Driving through rural Georgia, past thickets of pine trees, I arrived at New Creation Soda Works, a cinderblock-walled building next to a field dotted with hay bales in the tiny town of Bishop. Inside, Paul Kooistra, 55, greeted me with a smile to his tasting room and warehouse, filled with 50-pound bags of Domino sugar and hundreds of cans of his craft-brewed soda neatly stacked on pallets.

He ushered me into the adjoining room. “We make our syrup in these kettles,” he said, pointing to gleaming silver pots sitting atop gas burners. “We transfer it to the tanks over there. Then we add purified water, then we chill and force carbonate them.” He opened up the door to the outside to show me a giant tank holding 2,000 pounds of carbon dioxide.

Eight years into business, New Creation makes five flavors of soda: its best-seller Root 42 (a root beer), butter pecan cream soda, strawberry and habanero, and banana cream, made especially for the Savannah Bananas, a gonzo baseball team with pitchers on stilts and breakdancing coaches. The labels on the cans exude the same Southern charm as Kooistra does. Krumkake, the butter pecan soda, features a hand-drawn squirrel atop the words “Made in GA by a couple of nuts.”

New Creation Soda Works banana cream soda
New Creation made a banana cream soda especially for the Savannah Bananas, a gonzo baseball team with pitchers on stilts and breakdancing coaches. Eric Schatzberg

After the tour, it was time to try the soda. I sat next to Kooistra in the soda taproom the company opens on Saturdays from 11 a.m. to 2 p.m., serving root beer floats with local ice cream. As he stood in front of a chalkboard menu, he jerked one of the 12 taps, and the caramel-hued root beer poured out into a small glass for me. It was some of the best root beer I’ve ever tasted: silky and vanilla-forward. The strawberry habanero tasted like an exotic dessert. The banana cream wasn’t available on tap, so he let me take a can home; it was delicious, like a banana cream pie distilled into liquid form.

For months, Kooistra has been perfecting peach soda, made from Pearson Farms Georgia peaches. He drops 720 pounds of peaches in a tank, boils them down to juice and strains it. Then he adds citric acid and water. New Creation plans to roll out the new flavor before the Fourth of July.

In the beginning, Kooistra, his wife and their three teenage daughters would load up their Ford Expedition with ingredients and a five-gallon keg, and drive to the Redeemer Presbyterian Church in downtown Athens to use its commercial kitchen on Monday nights. They’d drive around delivering their craft sodas to customers throughout Athens, including Heirloom Café and Creature Comforts Brewing. Now, the company makes about 15,000 cans each week to be sold at Ingles and Publix supermarkets in the South and 700 independent stores across the country.

New Creation Soda Works taproom
New Creation Soda Works opens its taproom on Saturdays from 11 a.m. to 2 p.m. Eric Schatzberg

Kooistra doesn’t pretend his soda is healthy. He calls it a sweet treat. (His butter pecan soda has more sugar than a regular Coke.) But if you’re going to drink soda, he argues, at least drink something with real ingredients: cane sugar instead of high-fructose corn syrup; real peaches and strawberries instead of artificial flavoring and Red Dye 40.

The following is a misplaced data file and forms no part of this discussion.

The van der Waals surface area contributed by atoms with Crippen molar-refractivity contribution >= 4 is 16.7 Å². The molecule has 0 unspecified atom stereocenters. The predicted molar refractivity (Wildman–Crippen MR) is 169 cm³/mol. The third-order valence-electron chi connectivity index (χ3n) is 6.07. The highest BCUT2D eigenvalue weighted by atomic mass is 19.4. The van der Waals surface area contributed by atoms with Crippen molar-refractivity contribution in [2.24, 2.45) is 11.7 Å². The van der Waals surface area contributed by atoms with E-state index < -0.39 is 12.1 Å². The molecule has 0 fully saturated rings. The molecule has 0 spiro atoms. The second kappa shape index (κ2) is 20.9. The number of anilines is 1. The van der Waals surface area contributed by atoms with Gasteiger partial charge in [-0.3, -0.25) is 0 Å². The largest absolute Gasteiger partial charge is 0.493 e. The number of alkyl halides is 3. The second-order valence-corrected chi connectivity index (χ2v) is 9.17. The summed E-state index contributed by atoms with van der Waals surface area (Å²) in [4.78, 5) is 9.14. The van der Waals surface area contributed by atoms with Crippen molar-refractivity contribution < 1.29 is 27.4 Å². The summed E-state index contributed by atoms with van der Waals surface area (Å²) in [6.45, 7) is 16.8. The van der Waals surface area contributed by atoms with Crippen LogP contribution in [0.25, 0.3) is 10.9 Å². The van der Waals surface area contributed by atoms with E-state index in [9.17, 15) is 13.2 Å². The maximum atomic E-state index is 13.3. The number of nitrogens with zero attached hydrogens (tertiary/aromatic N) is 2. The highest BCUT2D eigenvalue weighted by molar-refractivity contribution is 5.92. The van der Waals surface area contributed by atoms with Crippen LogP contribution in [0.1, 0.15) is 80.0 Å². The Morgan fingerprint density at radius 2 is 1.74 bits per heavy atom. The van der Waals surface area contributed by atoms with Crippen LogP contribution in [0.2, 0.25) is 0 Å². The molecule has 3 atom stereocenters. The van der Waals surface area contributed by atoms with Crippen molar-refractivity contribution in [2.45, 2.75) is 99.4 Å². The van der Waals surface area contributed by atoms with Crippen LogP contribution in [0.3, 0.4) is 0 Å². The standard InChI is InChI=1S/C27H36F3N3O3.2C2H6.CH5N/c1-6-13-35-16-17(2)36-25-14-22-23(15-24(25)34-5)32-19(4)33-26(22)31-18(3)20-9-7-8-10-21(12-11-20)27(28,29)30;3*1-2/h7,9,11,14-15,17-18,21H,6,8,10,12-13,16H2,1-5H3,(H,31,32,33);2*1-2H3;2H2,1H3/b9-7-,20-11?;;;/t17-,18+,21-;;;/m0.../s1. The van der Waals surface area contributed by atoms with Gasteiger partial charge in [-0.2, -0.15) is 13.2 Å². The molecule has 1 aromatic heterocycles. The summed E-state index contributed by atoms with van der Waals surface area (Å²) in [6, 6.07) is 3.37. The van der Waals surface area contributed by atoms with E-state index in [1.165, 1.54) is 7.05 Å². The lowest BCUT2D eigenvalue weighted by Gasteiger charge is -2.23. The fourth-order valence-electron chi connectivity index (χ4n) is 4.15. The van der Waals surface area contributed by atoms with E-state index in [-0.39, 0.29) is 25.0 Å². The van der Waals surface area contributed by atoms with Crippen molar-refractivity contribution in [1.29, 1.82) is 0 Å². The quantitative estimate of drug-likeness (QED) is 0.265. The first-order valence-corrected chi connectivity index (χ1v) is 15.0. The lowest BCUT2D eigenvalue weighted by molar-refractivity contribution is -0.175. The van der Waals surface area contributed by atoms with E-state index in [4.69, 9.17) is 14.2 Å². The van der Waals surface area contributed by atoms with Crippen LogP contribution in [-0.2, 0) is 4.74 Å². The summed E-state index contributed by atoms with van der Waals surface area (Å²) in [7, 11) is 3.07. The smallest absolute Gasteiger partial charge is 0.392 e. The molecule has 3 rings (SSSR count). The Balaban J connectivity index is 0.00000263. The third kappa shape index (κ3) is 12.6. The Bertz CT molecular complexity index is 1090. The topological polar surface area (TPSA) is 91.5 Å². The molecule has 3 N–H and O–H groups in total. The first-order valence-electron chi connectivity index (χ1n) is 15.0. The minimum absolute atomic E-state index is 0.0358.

Soda has a bad rap: It’s blamed for obesity, diabetes and tooth decay. Yet, in an era of keto diets and intermittent fasting, the maligned “junk” food is being resurrected as an artisanal treat. Craft soda, usually defined as small-batch soda made with natural sweeteners, has managed to skirt the unhealthy reputation: It’s viewed as part of the local-food movement. Companies are imitating the craft beer movement with complex flavor profiles and regional ingredients. According to a 2023 IBISWorld market report, amid the declining soda market, craft sodas are a beacon—one of the few sectors of the $42.4 billion U.S. industry that appears to be growing. Worldwide, the craft soda market is forecast to grow from $587.75 million in 2020 to $855.22 million in 2028, according to research firm Fior Markets.

In the 19th century, when soda first became popular in the United States, all sodas were craft sodas, says Tristan Donovan, author of Fizz: How Soda Shook Up The World. As cities passed prohibition laws in the 1920s, soda fountains sprung up, operating much like coffee shops today. “Sodas would be made on the spot,” says Donovan. “So they’ll have the carbonated water, and you’ll go, ‘I want some sarsaparilla or cucumber in that.’”

Soda was considered health food. People learned how to carbonate water, Donovan explains, “because they thought it could cure scurvy and all kinds of things.” In the 19th century, soda manufacturers were full of health claims. “They didn’t claim it makes you immortal,” he says. But they claimed “pretty much anything else, from alleviating depression to protecting against cancer.” Without the Food and Drug Administration, there wasn’t any regulation.

Coca-Cola factory in 1940s
A woman inspects bottles of Coca-Cola brand soda on a conveyor belt as they pass before a bright light in a Cincinnati, Ohio factory in the 1940s. Cincinnati Museum Center/Getty Images

During the 1880s, sodas became mass produced, in part because bottles no longer had to be made by hand. “Coca-Cola, Dr Pepper and Moxie all went into production,” Donovan says. Bottle-making machines that used compressed air and molds were developed, alongside yet another key innovation: “The invention of the bottle cap in the 1890s was the turning point,” says Donovan. “It provided an airtight seal. Then came the Crown soda machine at the end of that decade that sped up the production of bottled soda.”

Mass production was a selling point. “Th[is] was a period where people liked standardization. It was quite novel. It’s like [you] could go anywhere in the world and pick up a Coke and it’s the same Coke in Cairo as in Atlanta,” Donovan says.